- a person who deliberately avoids paying debts.
- a loafer; sponger.
- being a parent who neglects parental responsibilities, especially one who does not pay child support: deadbeat dads.
- Horology. noting any of various escapements acting without recoil of the locking parts from the shock of contact.
- Electricity. (of the indicator of an electric meter and the like) coming to a stop with little or no oscillation.
Origin of deadbeat
- informal tired out; exhausted
- informal a lazy or socially undesirable person
- mainly US
- a person who makes a habit of avoiding or evading his or her responsibilities or debts
- (as modifier)a deadbeat dad
- a high grade escapement used in pendulum clocks
- (modifier) (of a clock escapement) having a beat without any recoil
- (modifier) physics
- (of a system) returning to an equilibrium position with little or no oscillation
- (of an instrument or indicator) indicating a true reading without oscillation
Word Origin and History for dead beat
"worthless sponging idler," 1863, American English slang, perhaps originally Civil War slang, from dead (adj.) + beat. Earlier used colloquially as an adjectival expression to mean "completely beaten" (1821), and perhaps the base notion is of "worn out, good for nothing." It is noted in a British source from 1861 as a term for "a pensioner."
In England "dead beat" means worn out, used up. ... But here, "dead beat" is used, as a substantive, to mean a scoundrel, a shiftless, swindling vagabond. We hear it said that such a man is a beat or a dead beat. The phrase thus used is not even good slang. It is neither humorous nor descriptive. There is not in it even a perversion of the sense of the words of which it is composed. Its origin is quite beyond conjecture. ["Americanisms," in "The Galaxy," January 1878]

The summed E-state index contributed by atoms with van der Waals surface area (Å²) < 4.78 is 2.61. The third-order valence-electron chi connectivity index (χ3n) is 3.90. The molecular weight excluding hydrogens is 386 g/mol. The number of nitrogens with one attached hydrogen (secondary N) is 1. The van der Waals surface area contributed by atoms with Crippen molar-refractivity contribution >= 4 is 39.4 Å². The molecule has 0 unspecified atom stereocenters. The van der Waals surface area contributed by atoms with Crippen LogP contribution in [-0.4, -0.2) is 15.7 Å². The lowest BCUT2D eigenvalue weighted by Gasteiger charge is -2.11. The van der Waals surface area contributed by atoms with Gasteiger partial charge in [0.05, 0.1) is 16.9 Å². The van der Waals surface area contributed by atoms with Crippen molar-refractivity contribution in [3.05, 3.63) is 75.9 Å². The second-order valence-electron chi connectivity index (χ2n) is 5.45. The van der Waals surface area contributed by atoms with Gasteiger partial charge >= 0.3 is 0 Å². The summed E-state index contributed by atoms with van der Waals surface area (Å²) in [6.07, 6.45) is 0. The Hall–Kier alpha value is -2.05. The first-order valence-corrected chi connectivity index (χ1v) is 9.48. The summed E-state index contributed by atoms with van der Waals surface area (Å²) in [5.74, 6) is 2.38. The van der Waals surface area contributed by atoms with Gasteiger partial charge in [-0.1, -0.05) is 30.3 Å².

It also was used of a kind of regulating mechanism in pendulum clocks.
Idioms and Phrases with dead beat
Defeated; also exhausted. For example, That horse was dead beat before the race even began, or, as Charles Dickens put it in Martin Chuzzlewit (1843): “Pull off my boots for me ... I am quite knocked up. Dead beat.” [Slang; first half of 1800s]
Also, deadbeat. A lazy person or loafer; also, one who does not pay debts. For example, Her housemate knew she was a deadbeat, shirking her share of the chores, or He's a deadbeat; don't count on getting that money back. [Slang; second half of 1800s]